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I frequently have to submit pdf documents to government systems and want to make sure that my fonts and formatting are preserved intact on these government system. I have no way of knowing what software they use to access my documents. What is the best way to make sure that my fonts and formatting are preserved intact on these various government systems?

I understand that there are pdf files that contain fonts, and pdf files that rely on the fonts that are already installed on the viewer system.

If your pdf does not have embedded fonts, and the pdf is viewed on a system that does not have those fonts included, then the fonts get "substituted" with undesirable results. (please correct me if I am wrong about this)

How does one produce a pdf that is more likely to be consistently viewable using any pdf viewer on any system? There is a pdf "X" format, and Jmakepdfx written by Nicola Talbot.

Is that the entire answer, convert files to PDF/X using Jmakepdfx, or is there another way of looking at this issue, both with regard to how the pdf looks onscreen, and how it would look when printed. Assuming Jmakepdfx is the answer, would it be possible to use Jmakepdfx within the LaTeX/TeX code rather than use it as a standalone shell script?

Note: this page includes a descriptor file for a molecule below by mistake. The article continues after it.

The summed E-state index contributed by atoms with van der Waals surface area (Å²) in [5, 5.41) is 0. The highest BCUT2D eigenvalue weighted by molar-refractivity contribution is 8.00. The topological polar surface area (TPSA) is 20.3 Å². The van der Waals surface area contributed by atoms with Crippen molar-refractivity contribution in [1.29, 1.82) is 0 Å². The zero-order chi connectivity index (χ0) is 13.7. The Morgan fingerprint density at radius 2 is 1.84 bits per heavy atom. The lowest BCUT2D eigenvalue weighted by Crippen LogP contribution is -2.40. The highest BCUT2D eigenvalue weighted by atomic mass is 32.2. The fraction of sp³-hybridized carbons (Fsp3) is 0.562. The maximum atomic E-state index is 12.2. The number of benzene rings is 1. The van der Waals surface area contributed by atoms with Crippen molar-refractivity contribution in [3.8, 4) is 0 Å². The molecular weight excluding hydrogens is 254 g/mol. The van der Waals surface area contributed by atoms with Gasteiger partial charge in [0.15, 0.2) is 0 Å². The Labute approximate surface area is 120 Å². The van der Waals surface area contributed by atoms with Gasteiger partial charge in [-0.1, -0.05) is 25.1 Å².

Also, are there multiple ways of outputting a pdf file, best practices etc., so that is consistently viewable across platforms/systems.

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    This question is too broad and not really related to TeX. The (dis-)advantages of the PDF format have been discussed for years, there are many standards. To produce a PDF/X use the pdfx-package.
    – Keks Dose
    Commented Feb 10, 2016 at 19:08
  • @KeksDose I frequently have to submit pdf documents to government systems and want to make sure that my fonts and formatting are preserved intact. Since I produce all of my documents with LaTeX it seems, at least to me, to be a germane LaTeX question. Thank you for the pdfx-package reference.
    – A Feldman
    Commented Feb 10, 2016 at 20:00
  • pdflatex in texlive configuration at least will embed fonts by default, you can always check using acrobat or the pdffonts command line utility which fonts are in or not in the pdf. Commented Feb 10, 2016 at 20:20
  • This problem is also discussed here: [tex.stackexchange.com/questions/169813/].
    – dedded
    Commented Feb 10, 2016 at 21:19

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